Frequently Asked Questions

Do you accept my insurance?

No, I am not in-network with any insurance providers. If you have out-of-network coverage, you may get 50-80% of the cost of therapy covered, otherwise the cost is out-of-pocket. Recognizing that those with in-network insurance coverage only can be limited in where they can receive specialized help, I can do a limited sliding scale in certain circumstances.

What if I have other things going on in my life besides a loss or medical issue? Can I talk about those?

Yes, I am a fully trained and experienced social worker and psychotherapist. The losses or medical issues you’re dealing with now are interwoven with everything else going on in your life — work, relationships, past traumas, anxiety, depression — and there’s room to process all of it.

Do you just do therapy?

Mostly, yes, but I keep one foot in academia: I teach Grief, Loss & Bereavement part-time in a graduate program at NYU, peer-review articles for the Clinical Social Work Journal and write chapters, articles and books on chronic illness, grief, demoralization, caregiving and professional burnout. I present locally and nationally on these topics at conferences and major medical center grand rounds, as well. I also do some care coordination for families dealing with early-stage dementia. I mentor emerging palliative social workers through the Zelda Foster program. And occasionally I work as a consultant with programs developing trainings in bereavement and other areas.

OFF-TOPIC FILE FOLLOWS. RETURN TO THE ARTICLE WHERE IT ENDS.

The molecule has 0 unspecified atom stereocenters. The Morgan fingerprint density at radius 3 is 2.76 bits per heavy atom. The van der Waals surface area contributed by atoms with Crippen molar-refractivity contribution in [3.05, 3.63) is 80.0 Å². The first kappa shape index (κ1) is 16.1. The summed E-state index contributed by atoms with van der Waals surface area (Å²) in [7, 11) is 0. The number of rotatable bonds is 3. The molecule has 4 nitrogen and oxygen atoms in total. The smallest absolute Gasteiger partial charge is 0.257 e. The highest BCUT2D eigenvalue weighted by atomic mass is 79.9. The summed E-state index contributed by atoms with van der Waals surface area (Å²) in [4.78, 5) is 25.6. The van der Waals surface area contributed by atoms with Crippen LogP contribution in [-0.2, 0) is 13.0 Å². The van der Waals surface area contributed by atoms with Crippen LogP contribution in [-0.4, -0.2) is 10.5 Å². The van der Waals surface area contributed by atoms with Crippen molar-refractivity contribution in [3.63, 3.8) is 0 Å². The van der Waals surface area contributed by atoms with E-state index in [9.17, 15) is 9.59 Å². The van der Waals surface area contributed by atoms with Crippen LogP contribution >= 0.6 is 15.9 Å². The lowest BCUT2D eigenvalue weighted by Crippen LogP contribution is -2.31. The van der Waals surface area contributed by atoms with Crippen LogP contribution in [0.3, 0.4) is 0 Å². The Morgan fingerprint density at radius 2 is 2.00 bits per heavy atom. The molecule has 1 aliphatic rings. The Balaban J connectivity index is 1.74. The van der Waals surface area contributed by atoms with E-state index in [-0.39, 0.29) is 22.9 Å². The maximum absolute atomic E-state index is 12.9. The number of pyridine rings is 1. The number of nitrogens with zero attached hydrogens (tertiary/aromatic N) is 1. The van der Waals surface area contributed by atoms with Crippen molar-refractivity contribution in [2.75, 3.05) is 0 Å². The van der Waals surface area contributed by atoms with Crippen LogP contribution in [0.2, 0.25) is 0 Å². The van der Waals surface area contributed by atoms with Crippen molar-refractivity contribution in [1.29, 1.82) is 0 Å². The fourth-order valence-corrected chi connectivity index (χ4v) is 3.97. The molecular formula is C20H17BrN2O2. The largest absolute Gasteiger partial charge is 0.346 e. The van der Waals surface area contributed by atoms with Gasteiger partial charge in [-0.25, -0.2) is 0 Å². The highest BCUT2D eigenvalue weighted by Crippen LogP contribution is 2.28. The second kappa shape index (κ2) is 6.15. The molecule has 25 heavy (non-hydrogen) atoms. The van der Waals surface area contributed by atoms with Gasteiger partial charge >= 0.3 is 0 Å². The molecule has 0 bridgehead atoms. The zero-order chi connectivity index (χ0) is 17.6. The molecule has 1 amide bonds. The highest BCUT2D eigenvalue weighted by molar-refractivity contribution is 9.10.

How do I find the right therapy provider?

The research generally shows that the fit between you and the therapist is more important than just about any other factor. When you’re speaking with therapists, ask yourself- do I feel like this therapist will get me and what I’m going through? Do I like them? Do they seem like someone I could trust and open up to over time?

That said, it’s also really important that your therapist has expertise in what you’re dealing with. Many of my patients have told me that my background in healthcare and bereavement makes it easier for them to feel understood.

What is your therapeutic style?

If you’re into Googling jargon, I am psychodynamically oriented in an empathic, relational frame, with training in existential, attachment and trauma modalities. I have advanced post-graduate training in Meaning-Centered Psychotherapy, Palliative Care and Accelerated Experiential Dynamic Psychotherapy, as well as other trauma modalities.

In real speak, it means that you and I will create a space where you can process everything you’re going through, and that I am trained to be attuned to what you’re feeling, thinking and experiencing to help you gain insight, lessen your distress, integrate losses and past hurts and develop new ways to cope and connect.

How do we begin?

If this all sounds pretty resonant for you, or you’re curious to learn more, please send me an e-mail or give me a call, and let’s set up a 15-minute chat to figure out if I can be useful for you.

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